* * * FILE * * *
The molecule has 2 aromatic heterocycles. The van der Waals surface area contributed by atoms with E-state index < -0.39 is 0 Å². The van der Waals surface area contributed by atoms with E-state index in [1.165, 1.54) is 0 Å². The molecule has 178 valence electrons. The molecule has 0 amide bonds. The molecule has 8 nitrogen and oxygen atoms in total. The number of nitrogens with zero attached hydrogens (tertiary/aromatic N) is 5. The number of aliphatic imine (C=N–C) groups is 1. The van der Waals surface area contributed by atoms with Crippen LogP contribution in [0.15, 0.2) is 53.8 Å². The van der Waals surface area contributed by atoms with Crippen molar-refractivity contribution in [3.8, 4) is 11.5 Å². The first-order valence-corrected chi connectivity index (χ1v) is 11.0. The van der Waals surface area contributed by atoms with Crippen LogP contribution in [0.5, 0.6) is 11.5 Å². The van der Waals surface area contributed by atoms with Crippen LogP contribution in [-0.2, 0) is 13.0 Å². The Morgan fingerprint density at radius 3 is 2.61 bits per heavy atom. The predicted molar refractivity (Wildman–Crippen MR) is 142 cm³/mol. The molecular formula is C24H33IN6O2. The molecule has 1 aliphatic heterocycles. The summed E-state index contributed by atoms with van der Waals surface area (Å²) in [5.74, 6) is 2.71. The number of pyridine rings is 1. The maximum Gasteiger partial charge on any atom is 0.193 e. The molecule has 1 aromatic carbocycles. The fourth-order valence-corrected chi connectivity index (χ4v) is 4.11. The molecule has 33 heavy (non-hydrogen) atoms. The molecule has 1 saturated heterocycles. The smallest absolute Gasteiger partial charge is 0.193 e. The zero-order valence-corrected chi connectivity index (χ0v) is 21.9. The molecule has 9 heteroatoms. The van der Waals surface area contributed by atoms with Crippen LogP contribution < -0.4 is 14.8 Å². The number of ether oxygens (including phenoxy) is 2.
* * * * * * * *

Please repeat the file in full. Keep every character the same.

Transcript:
The molecule has 2 aromatic heterocycles. The van der Waals surface area contributed by atoms with E-state index < -0.39 is 0 Å². The van der Waals surface area contributed by atoms with E-state index in [1.165, 1.54) is 0 Å². The molecule has 178 valence electrons. The molecule has 0 amide bonds. The molecule has 8 nitrogen and oxygen atoms in total. The number of nitrogens with zero attached hydrogens (tertiary/aromatic N) is 5. The number of aliphatic imine (C=N–C) groups is 1. The van der Waals surface area contributed by atoms with Crippen LogP contribution in [0.15, 0.2) is 53.8 Å². The van der Waals surface area contributed by atoms with Crippen molar-refractivity contribution in [3.8, 4) is 11.5 Å². The first-order valence-corrected chi connectivity index (χ1v) is 11.0. The van der Waals surface area contributed by atoms with Crippen LogP contribution in [0.5, 0.6) is 11.5 Å². The van der Waals surface area contributed by atoms with Crippen LogP contribution in [-0.2, 0) is 13.0 Å². The Morgan fingerprint density at radius 3 is 2.61 bits per heavy atom. The predicted molar refractivity (Wildman–Crippen MR) is 142 cm³/mol. The molecular formula is C24H33IN6O2. The molecule has 1 aliphatic heterocycles. The summed E-state index contributed by atoms with van der Waals surface area (Å²) in [5.74, 6) is 2.71. The number of pyridine rings is 1. The maximum Gasteiger partial charge on any atom is 0.193 e. The molecule has 1 aromatic carbocycles. The fourth-order valence-corrected chi connectivity index (χ4v) is 4.11. The molecule has 33 heavy (non-hydrogen) atoms. The molecule has 1 saturated heterocycles. The smallest absolute Gasteiger partial charge is 0.193 e. The zero-order valence-corrected chi connectivity index (χ0v) is 21.9. The molecule has 9 heteroatoms. The van der Waals surface area contributed by atoms with Crippen LogP contribution < -0.4 is 14.8 Å². The number of ether oxygens (including phenoxy) is 2.